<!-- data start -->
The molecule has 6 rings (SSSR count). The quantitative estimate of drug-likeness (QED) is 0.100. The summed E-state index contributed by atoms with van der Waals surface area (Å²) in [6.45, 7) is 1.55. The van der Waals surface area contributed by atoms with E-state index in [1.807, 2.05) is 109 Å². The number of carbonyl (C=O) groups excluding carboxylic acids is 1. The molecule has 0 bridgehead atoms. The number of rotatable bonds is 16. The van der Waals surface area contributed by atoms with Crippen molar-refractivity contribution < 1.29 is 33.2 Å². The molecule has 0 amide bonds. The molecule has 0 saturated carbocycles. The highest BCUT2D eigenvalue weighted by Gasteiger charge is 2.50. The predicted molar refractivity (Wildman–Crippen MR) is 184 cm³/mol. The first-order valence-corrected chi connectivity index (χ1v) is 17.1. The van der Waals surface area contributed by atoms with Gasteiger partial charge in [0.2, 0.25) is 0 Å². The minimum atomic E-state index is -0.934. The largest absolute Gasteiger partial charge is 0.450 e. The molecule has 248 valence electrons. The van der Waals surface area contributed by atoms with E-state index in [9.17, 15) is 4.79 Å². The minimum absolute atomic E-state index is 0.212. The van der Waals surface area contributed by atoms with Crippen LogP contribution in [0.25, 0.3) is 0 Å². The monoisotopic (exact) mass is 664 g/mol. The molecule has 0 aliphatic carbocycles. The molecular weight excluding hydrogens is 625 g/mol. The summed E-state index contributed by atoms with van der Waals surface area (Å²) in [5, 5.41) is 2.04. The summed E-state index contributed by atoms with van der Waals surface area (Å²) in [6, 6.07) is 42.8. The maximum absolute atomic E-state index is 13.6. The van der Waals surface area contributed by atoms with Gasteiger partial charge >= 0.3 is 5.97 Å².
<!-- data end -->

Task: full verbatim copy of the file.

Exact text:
The molecule has 6 rings (SSSR count). The quantitative estimate of drug-likeness (QED) is 0.100. The summed E-state index contributed by atoms with van der Waals surface area (Å²) in [6.45, 7) is 1.55. The van der Waals surface area contributed by atoms with E-state index in [1.807, 2.05) is 109 Å². The number of carbonyl (C=O) groups excluding carboxylic acids is 1. The molecule has 0 bridgehead atoms. The number of rotatable bonds is 16. The van der Waals surface area contributed by atoms with Crippen molar-refractivity contribution < 1.29 is 33.2 Å². The molecule has 0 amide bonds. The molecule has 0 saturated carbocycles. The highest BCUT2D eigenvalue weighted by Gasteiger charge is 2.50. The predicted molar refractivity (Wildman–Crippen MR) is 184 cm³/mol. The first-order valence-corrected chi connectivity index (χ1v) is 17.1. The van der Waals surface area contributed by atoms with Gasteiger partial charge in [0.2, 0.25) is 0 Å². The minimum atomic E-state index is -0.934. The largest absolute Gasteiger partial charge is 0.450 e. The molecule has 248 valence electrons. The van der Waals surface area contributed by atoms with E-state index in [9.17, 15) is 4.79 Å². The minimum absolute atomic E-state index is 0.212. The van der Waals surface area contributed by atoms with Crippen LogP contribution in [0.25, 0.3) is 0 Å². The monoisotopic (exact) mass is 664 g/mol. The molecule has 0 aliphatic carbocycles. The molecular weight excluding hydrogens is 625 g/mol. The summed E-state index contributed by atoms with van der Waals surface area (Å²) in [5, 5.41) is 2.04. The summed E-state index contributed by atoms with van der Waals surface area (Å²) in [6, 6.07) is 42.8. The maximum absolute atomic E-state index is 13.6. The van der Waals surface area contributed by atoms with Gasteiger partial charge >= 0.3 is 5.97 Å².